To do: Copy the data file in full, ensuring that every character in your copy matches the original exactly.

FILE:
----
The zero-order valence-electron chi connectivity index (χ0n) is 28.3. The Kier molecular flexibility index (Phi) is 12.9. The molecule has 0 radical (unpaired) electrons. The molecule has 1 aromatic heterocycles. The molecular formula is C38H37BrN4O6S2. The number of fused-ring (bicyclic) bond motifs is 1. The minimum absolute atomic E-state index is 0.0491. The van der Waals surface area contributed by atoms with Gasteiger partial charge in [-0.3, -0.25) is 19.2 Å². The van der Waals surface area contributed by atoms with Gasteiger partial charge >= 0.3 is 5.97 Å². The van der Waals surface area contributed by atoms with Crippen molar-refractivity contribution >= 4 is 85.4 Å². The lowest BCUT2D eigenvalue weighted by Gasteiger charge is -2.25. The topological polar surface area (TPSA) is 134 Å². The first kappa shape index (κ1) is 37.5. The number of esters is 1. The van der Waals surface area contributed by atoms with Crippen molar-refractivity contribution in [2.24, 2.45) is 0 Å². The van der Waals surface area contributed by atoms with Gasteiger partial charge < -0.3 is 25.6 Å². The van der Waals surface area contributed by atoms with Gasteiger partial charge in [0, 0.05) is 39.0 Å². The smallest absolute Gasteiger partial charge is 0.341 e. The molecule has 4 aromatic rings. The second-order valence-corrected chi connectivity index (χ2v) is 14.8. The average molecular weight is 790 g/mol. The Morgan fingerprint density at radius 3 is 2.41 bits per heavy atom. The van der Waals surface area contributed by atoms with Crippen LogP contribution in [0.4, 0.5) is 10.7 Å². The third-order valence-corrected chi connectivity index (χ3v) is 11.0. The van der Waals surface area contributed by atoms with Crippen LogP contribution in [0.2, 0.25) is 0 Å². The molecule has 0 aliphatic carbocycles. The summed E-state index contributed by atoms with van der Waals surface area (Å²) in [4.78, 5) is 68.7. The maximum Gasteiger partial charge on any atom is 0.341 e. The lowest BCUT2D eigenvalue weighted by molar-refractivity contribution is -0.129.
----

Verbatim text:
The zero-order valence-electron chi connectivity index (χ0n) is 28.3. The Kier molecular flexibility index (Phi) is 12.9. The molecule has 0 radical (unpaired) electrons. The molecule has 1 aromatic heterocycles. The molecular formula is C38H37BrN4O6S2. The number of fused-ring (bicyclic) bond motifs is 1. The minimum absolute atomic E-state index is 0.0491. The van der Waals surface area contributed by atoms with Gasteiger partial charge in [-0.3, -0.25) is 19.2 Å². The van der Waals surface area contributed by atoms with Gasteiger partial charge >= 0.3 is 5.97 Å². The van der Waals surface area contributed by atoms with Crippen molar-refractivity contribution >= 4 is 85.4 Å². The lowest BCUT2D eigenvalue weighted by Gasteiger charge is -2.25. The topological polar surface area (TPSA) is 134 Å². The first kappa shape index (κ1) is 37.5. The number of esters is 1. The van der Waals surface area contributed by atoms with Crippen molar-refractivity contribution in [2.24, 2.45) is 0 Å². The van der Waals surface area contributed by atoms with Gasteiger partial charge < -0.3 is 25.6 Å². The van der Waals surface area contributed by atoms with Gasteiger partial charge in [0, 0.05) is 39.0 Å². The smallest absolute Gasteiger partial charge is 0.341 e. The molecule has 4 aromatic rings. The second-order valence-corrected chi connectivity index (χ2v) is 14.8. The average molecular weight is 790 g/mol. The Morgan fingerprint density at radius 3 is 2.41 bits per heavy atom. The van der Waals surface area contributed by atoms with Crippen LogP contribution in [0.4, 0.5) is 10.7 Å². The third-order valence-corrected chi connectivity index (χ3v) is 11.0. The van der Waals surface area contributed by atoms with Crippen LogP contribution in [0.2, 0.25) is 0 Å². The molecule has 0 aliphatic carbocycles. The summed E-state index contributed by atoms with van der Waals surface area (Å²) in [4.78, 5) is 68.7. The maximum Gasteiger partial charge on any atom is 0.341 e. The lowest BCUT2D eigenvalue weighted by molar-refractivity contribution is -0.129.